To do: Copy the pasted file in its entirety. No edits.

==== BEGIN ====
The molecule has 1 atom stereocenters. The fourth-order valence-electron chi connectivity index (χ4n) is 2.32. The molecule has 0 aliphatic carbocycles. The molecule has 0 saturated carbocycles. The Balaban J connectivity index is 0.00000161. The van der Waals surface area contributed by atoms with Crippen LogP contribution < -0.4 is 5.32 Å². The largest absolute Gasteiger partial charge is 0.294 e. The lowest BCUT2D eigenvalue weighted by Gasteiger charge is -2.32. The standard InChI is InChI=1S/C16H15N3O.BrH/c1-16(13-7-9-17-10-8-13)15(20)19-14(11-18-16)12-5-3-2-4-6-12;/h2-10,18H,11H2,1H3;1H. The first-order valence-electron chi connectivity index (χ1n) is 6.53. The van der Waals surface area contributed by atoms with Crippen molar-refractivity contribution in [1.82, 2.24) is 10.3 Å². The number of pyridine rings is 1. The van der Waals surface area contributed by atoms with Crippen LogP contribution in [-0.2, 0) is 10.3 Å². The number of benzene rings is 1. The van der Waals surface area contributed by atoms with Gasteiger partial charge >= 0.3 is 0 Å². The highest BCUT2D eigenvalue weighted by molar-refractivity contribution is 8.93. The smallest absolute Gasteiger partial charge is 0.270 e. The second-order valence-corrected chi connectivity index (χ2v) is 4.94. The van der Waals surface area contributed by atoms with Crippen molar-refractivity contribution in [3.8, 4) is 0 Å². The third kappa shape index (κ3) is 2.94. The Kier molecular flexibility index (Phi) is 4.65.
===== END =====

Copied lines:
The molecule has 1 atom stereocenters. The fourth-order valence-electron chi connectivity index (χ4n) is 2.32. The molecule has 0 aliphatic carbocycles. The molecule has 0 saturated carbocycles. The Balaban J connectivity index is 0.00000161. The van der Waals surface area contributed by atoms with Crippen LogP contribution < -0.4 is 5.32 Å². The largest absolute Gasteiger partial charge is 0.294 e. The lowest BCUT2D eigenvalue weighted by Gasteiger charge is -2.32. The standard InChI is InChI=1S/C16H15N3O.BrH/c1-16(13-7-9-17-10-8-13)15(20)19-14(11-18-16)12-5-3-2-4-6-12;/h2-10,18H,11H2,1H3;1H. The first-order valence-electron chi connectivity index (χ1n) is 6.53. The van der Waals surface area contributed by atoms with Crippen molar-refractivity contribution in [1.82, 2.24) is 10.3 Å². The number of pyridine rings is 1. The van der Waals surface area contributed by atoms with Crippen LogP contribution in [-0.2, 0) is 10.3 Å². The number of benzene rings is 1. The van der Waals surface area contributed by atoms with Gasteiger partial charge >= 0.3 is 0 Å². The highest BCUT2D eigenvalue weighted by molar-refractivity contribution is 8.93. The smallest absolute Gasteiger partial charge is 0.270 e. The second-order valence-corrected chi connectivity index (χ2v) is 4.94. The van der Waals surface area contributed by atoms with Crippen molar-refractivity contribution in [3.8, 4) is 0 Å². The third kappa shape index (κ3) is 2.94. The Kier molecular flexibility index (Phi) is 4.65.